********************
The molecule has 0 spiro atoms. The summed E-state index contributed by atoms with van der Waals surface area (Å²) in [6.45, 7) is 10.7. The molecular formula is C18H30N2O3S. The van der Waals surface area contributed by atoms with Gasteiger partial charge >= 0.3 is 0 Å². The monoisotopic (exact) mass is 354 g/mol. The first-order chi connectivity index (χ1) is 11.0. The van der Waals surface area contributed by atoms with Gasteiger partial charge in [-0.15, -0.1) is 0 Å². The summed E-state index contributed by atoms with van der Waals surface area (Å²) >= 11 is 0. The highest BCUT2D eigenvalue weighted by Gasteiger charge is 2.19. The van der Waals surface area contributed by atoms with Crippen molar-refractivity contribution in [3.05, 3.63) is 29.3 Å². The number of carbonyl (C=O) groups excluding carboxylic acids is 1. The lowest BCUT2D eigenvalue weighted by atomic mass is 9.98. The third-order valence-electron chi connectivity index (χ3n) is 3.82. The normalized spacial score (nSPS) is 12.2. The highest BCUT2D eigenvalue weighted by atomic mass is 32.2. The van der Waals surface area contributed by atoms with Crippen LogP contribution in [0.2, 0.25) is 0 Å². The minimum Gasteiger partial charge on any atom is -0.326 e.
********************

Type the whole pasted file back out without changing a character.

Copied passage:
The molecule has 0 spiro atoms. The summed E-state index contributed by atoms with van der Waals surface area (Å²) in [6.45, 7) is 10.7. The molecular formula is C18H30N2O3S. The van der Waals surface area contributed by atoms with Gasteiger partial charge >= 0.3 is 0 Å². The monoisotopic (exact) mass is 354 g/mol. The first-order chi connectivity index (χ1) is 11.0. The van der Waals surface area contributed by atoms with Gasteiger partial charge in [-0.15, -0.1) is 0 Å². The summed E-state index contributed by atoms with van der Waals surface area (Å²) >= 11 is 0. The highest BCUT2D eigenvalue weighted by Gasteiger charge is 2.19. The van der Waals surface area contributed by atoms with Crippen molar-refractivity contribution in [3.05, 3.63) is 29.3 Å². The number of carbonyl (C=O) groups excluding carboxylic acids is 1. The lowest BCUT2D eigenvalue weighted by atomic mass is 9.98. The third-order valence-electron chi connectivity index (χ3n) is 3.82. The normalized spacial score (nSPS) is 12.2. The highest BCUT2D eigenvalue weighted by atomic mass is 32.2. The van der Waals surface area contributed by atoms with Crippen LogP contribution in [0.2, 0.25) is 0 Å². The minimum Gasteiger partial charge on any atom is -0.326 e.